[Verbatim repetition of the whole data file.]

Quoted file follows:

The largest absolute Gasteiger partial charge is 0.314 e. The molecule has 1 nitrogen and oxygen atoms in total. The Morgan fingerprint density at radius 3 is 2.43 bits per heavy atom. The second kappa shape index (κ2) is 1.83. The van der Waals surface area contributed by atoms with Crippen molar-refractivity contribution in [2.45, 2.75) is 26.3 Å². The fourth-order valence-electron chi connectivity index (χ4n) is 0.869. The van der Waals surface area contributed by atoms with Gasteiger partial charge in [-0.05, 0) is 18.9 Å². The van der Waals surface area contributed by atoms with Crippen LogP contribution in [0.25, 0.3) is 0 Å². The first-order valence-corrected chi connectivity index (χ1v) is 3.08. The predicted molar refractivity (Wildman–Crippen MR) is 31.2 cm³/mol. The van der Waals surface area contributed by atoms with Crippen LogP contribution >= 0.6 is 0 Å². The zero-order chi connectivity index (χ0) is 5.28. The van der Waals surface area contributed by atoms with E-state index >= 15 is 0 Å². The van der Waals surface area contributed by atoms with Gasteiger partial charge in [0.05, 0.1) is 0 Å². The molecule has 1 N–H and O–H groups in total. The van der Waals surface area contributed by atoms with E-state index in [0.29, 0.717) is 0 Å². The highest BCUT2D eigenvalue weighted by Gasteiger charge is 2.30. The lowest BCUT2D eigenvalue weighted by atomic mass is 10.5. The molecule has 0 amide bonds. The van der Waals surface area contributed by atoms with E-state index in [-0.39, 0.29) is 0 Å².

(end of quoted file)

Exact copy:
The largest absolute Gasteiger partial charge is 0.314 e. The molecule has 1 nitrogen and oxygen atoms in total. The Morgan fingerprint density at radius 3 is 2.43 bits per heavy atom. The second kappa shape index (κ2) is 1.83. The van der Waals surface area contributed by atoms with Crippen molar-refractivity contribution in [2.45, 2.75) is 26.3 Å². The fourth-order valence-electron chi connectivity index (χ4n) is 0.869. The van der Waals surface area contributed by atoms with Gasteiger partial charge in [-0.05, 0) is 18.9 Å². The van der Waals surface area contributed by atoms with Crippen LogP contribution in [0.25, 0.3) is 0 Å². The first-order valence-corrected chi connectivity index (χ1v) is 3.08. The predicted molar refractivity (Wildman–Crippen MR) is 31.2 cm³/mol. The van der Waals surface area contributed by atoms with Crippen LogP contribution >= 0.6 is 0 Å². The zero-order chi connectivity index (χ0) is 5.28. The van der Waals surface area contributed by atoms with E-state index >= 15 is 0 Å². The van der Waals surface area contributed by atoms with Gasteiger partial charge in [0.05, 0.1) is 0 Å². The molecule has 1 N–H and O–H groups in total. The van der Waals surface area contributed by atoms with E-state index in [0.29, 0.717) is 0 Å². The highest BCUT2D eigenvalue weighted by Gasteiger charge is 2.30. The lowest BCUT2D eigenvalue weighted by atomic mass is 10.5. The molecule has 0 amide bonds. The van der Waals surface area contributed by atoms with E-state index in [-0.39, 0.29) is 0 Å².